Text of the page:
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The End of Economic Man: The Origins of Totalitarianism Paperback – January 1, 1995

4.1 out of 5 stars 8 customer reviews

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Editorial Reviews

Review

"The End of Economic Man is . . . [a] challenging and penetrating analytical study of the totalitarian state. Mr. Drucker has succeeded in injecting in the much overworked and often tedious discussion of fascism remarkable vigor and freshness, and his brilliantly written book is certain to be read with sustained interest."

The New York Times

"[The author] not only has a mind of his own, but has the gift of starting other minds along a stimulating line of thought."

Times (London) Literary Supplement

 

 

About the Author

Peter F. Drucker (1909-2005) is known by many as the father of modern management. He was Clarke Professor of Social Science and Management at Claremont Graduate School in California and was a recipient of the Presidential Medal of Freedom. He is the author of over thirty-five books, including The Ecological Vision, The Concept of the Corporation, and A Functioning Society.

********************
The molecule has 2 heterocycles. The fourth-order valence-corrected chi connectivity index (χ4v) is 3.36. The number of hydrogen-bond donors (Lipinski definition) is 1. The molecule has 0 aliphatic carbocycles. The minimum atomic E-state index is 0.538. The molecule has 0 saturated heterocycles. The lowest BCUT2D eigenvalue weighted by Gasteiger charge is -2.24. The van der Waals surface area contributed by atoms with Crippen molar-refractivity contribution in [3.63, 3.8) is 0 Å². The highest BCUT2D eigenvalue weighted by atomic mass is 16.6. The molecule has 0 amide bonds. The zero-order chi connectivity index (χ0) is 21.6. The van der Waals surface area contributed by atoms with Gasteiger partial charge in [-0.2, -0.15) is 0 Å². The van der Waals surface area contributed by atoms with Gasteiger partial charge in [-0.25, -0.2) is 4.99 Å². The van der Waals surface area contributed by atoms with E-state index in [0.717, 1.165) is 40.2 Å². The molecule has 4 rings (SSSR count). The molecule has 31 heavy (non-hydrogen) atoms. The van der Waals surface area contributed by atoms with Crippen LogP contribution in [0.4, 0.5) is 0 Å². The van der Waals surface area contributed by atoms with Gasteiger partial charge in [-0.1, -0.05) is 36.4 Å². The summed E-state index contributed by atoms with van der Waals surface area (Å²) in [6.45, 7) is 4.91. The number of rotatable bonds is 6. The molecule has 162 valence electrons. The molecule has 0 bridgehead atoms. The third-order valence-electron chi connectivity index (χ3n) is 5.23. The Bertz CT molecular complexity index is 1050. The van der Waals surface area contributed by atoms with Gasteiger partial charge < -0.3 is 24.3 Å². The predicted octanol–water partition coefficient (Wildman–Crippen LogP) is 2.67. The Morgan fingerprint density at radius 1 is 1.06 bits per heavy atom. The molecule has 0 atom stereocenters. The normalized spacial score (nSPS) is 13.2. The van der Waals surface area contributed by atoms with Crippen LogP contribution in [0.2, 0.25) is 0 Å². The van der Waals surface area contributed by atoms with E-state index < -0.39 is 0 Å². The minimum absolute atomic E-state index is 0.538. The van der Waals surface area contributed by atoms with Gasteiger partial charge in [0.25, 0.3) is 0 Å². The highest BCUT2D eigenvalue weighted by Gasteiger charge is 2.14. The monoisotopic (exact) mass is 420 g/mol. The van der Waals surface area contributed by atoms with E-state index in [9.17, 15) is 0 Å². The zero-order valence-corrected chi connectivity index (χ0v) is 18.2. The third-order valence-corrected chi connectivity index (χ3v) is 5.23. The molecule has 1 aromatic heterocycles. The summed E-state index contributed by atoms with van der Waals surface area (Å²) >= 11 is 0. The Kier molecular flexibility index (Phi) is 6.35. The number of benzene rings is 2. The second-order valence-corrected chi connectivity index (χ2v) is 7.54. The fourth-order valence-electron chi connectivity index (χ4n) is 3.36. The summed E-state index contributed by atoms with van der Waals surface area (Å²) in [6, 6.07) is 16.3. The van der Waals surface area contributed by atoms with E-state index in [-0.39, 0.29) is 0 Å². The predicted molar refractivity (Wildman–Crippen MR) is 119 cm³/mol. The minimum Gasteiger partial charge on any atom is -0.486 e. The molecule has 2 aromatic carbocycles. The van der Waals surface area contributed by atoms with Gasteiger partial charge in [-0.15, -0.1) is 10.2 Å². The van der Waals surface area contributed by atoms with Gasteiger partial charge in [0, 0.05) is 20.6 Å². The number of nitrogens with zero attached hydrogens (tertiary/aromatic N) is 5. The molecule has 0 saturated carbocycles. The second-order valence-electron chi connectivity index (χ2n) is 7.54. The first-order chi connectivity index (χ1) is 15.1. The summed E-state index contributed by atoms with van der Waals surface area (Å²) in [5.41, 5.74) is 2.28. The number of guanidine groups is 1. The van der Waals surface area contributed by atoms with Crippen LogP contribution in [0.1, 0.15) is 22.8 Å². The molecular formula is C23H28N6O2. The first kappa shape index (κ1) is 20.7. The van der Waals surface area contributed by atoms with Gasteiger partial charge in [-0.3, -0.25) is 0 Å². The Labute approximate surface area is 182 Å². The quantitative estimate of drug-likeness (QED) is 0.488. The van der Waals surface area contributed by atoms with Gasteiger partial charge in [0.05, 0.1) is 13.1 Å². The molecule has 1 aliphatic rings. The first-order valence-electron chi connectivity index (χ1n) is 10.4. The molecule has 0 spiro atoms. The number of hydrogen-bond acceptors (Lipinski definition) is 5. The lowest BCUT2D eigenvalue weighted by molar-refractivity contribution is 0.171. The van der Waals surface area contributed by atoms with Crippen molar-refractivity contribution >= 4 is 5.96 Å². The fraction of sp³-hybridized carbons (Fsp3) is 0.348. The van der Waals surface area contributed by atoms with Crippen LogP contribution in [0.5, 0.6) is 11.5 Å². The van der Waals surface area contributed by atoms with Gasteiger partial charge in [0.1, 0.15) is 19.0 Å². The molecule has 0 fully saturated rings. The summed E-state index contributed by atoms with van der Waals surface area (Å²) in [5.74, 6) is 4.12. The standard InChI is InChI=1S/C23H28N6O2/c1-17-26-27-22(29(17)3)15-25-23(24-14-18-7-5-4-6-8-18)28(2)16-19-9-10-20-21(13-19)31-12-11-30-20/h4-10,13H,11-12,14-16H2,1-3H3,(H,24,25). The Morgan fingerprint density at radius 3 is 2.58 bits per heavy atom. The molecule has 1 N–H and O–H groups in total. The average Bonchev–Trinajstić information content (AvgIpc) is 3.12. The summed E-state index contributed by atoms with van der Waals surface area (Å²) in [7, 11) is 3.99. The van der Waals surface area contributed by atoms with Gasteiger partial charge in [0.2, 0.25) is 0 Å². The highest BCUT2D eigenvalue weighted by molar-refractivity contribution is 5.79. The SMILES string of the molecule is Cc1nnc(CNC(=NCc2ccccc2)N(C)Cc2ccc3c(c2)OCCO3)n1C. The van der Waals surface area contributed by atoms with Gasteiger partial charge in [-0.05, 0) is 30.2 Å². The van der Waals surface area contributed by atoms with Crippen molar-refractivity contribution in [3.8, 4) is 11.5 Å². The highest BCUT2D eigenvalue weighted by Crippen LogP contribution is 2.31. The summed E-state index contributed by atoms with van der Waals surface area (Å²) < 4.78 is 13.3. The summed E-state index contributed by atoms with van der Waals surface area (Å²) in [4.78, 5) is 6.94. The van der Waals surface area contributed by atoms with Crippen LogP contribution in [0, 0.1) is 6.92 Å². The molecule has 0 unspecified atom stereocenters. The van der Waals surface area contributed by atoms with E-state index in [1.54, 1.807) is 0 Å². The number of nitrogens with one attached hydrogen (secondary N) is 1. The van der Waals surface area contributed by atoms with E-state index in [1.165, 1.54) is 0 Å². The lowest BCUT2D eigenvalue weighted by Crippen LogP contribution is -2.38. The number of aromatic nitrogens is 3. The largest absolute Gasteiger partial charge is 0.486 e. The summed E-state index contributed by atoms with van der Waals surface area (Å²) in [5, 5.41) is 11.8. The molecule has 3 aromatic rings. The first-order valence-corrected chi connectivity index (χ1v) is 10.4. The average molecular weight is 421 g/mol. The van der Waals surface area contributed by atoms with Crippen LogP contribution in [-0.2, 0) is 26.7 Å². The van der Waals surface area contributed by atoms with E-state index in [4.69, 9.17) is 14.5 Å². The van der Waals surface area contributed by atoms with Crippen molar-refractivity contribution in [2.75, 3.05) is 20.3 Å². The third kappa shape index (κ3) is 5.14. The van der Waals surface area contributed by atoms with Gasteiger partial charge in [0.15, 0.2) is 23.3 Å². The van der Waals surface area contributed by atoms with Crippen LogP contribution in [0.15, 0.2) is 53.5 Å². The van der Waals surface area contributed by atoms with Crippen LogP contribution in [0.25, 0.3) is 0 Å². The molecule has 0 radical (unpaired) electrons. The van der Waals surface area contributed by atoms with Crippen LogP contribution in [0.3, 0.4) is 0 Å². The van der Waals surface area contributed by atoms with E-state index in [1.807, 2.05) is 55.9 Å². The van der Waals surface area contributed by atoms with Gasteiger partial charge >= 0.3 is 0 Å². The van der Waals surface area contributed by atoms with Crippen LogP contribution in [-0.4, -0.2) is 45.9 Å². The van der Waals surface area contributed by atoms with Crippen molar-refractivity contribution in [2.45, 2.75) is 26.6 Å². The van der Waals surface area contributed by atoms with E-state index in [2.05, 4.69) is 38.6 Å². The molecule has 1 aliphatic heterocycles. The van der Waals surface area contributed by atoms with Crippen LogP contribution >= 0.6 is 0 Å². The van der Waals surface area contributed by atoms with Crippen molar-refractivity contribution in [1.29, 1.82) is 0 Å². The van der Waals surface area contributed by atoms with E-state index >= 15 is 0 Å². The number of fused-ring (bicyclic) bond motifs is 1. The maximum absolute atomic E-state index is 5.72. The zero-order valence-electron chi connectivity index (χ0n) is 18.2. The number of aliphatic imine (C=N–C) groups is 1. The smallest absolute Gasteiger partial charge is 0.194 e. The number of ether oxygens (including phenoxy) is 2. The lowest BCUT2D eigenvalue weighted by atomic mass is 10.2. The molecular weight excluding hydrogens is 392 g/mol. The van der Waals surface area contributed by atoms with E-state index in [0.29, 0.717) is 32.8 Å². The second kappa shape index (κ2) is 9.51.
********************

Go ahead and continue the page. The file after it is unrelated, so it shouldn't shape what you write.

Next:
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Product Details

  • Paperback: 276 pages
  • Publisher: Transaction Publishers (January 1, 1995)
  • Language: English
  • ISBN-10: 1560006218
  • ISBN-13: 978-1560006213
  • Product Dimensions: 6 x 0.7 x 9 inches
  • Shipping Weight: 15.2 ounces (View shipping rates and policies)